: Ten focus group discussions were conducted with Arab American community leaders who had experience with victims of violence in the Arab American population and issues related to domestic violence. Community leaders were selected from an array of backgrounds, ranging from health and human service providers, legal and law enforcement service providers, religious and grass roots community organizations. Focus group discussions explored the role of personal resources, family, religion, culture and social support system in the utilization of domestic violence services by Arab immigrants experiencing domestic violence. In addition, issues related to personal, socio-cultural and institutional barriers in domestic violence service utilization were addressed along with identifying culturally competent policy strategies in reducing barriers for service utilization by Arab immigrants experiencing domestic violence. Click here to read the article.

Kaya, Y. et al (2010). “A Cross National Analysis of Physical Intimate Partner Violence against Women.” International Journal of Comparative Sociology, 51(6): 423-444
: This study investigates the cross-national correlates of intimate partner violence against women with a sample of 40 developed and less developed countries. Specifically, we analyze physical intimate partner violence against women during the 12 months prior to data collection, using data from nationally representative surveys. In the process, we examine the evidence for three explanations we discern from the literature: empowerment of women, cultural context (i.e. religion, institutions), and globalization. The results of our analyses provide strong support for the empowerment of women explanation, which draws from feminist concerns regarding socio-economic status of women, and reveal some effect of cultural context and globalization. Female labor force participation in non-agricultural sectors and women's secondary school enrollment decrease the likelihood of intimate partner violence while increasing total fertility rate signals more partner violence. Religious fractionalization and dependence on high-income countries as export partners also increase the likelihood of intimate partner violence against women. Click here to read the article.

Funding: Rescue and Restore Victims of Human Trafficking Regional Program

The Office of Refugee Resettlement of the U.S. Department of Health and Human Services will award up to $300,000 in funding to a 36-month project that increases the identification and protection of human trafficking victims in the United States and to increase public awareness about human trafficking. The application deadline is January 18, 2011. To learn more about this funding opportunity, click here.

Funding: United Nations Trust Fund to End Violence Against Women Grants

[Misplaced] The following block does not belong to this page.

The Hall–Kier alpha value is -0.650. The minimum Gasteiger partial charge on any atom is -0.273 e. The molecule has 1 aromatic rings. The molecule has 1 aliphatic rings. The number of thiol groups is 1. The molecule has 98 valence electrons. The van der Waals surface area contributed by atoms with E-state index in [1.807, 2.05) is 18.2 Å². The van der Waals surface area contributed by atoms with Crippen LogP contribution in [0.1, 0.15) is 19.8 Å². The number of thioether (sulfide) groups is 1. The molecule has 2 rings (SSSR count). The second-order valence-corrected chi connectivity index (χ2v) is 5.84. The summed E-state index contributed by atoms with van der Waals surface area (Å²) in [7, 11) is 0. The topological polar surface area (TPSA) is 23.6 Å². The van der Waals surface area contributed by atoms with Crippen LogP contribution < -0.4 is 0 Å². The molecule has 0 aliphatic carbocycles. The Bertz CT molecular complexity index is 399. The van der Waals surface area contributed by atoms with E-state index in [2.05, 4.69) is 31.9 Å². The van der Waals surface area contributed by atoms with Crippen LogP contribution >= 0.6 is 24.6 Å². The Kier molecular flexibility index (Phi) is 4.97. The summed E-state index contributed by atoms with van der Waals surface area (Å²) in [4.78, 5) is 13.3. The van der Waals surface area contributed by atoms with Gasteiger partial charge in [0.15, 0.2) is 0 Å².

The UN Trust Fund to End Violence Against Women is accepting applications centered on supporting implementation of national and local policies, laws and action plans on ending violence against women. The deadline for submission of application is January 20, 2011. To view the application and submit it online, click here.

Call for Papers: “Gender and States of Emergency” Symposium for Ohio State University
The Department of Women’s Studies seek papers that address gender and states of emergency in relation to topics such as war, institutions, law, literature, popular culture, natural disasters, state and intimate violence, citizenship, immigration, environment, health, and economic instabilities for their one-long symposium. The them of the symposium is “gender and states of emergency” where participants will explore the issue of states of emergency from a variety of angles, not only states in (economic, political or environmental) emergency, but also, for example, what it means to be in a state of crisis as a particularly situated woman. They welcome papers with U.S., non-U.S., and transnational foci. The submission deadline is January 7, 2011. For more information on the manuscript and the application process, click here.

Fellowship Opportunity: Families USA
Families USA is seeking applications for both the Wellstone Fellowship for Social Justice and the Villers Fellowship for Health Care Justice. The Villers fellowship seeks to inspire and develop the next generation of health care justice leaders. The application deadline is January 14, 2011. The Wellstone fellowship aims to advance social justice through health care advocacy by focusing particularly on the unique challenges facing communities of color. The application deadline for the Wellstone fellowship is January 31, 2011.

Domestic Violence Counselor- My Sisters’ Place, Inc.- Westchester County, NY

My Sisters’ Place is a not-for-profit organization that has grown from a grassroots task force and drop-in center formalized in 1978 into a cutting-edge leader and resource in the field of domestic violence advocacy. The domestic violence counselor will be based out of the Yonkers CPS Office, but will travel throughout the county as needed acting as adjunct and resource to CPS staff to support the safety and self-sufficiency of the abused parent and their children. To apply for this position, click here.

Domestic Violence Community Outreach Case Manager- Building Futures- San Leandro, CA
Building Futures is a nonprofit leader helping Alameda County women and children live free from homelessness and family violence. The domestic violence community outreach case manager will provide community education, outreach, and case management for battered women and their children. To view the listing and how to apply for this position, click here.


Unsubscribe | Forward to a Friend | Visit our web site

Futures Without Violence. © 2009 All rights reserved.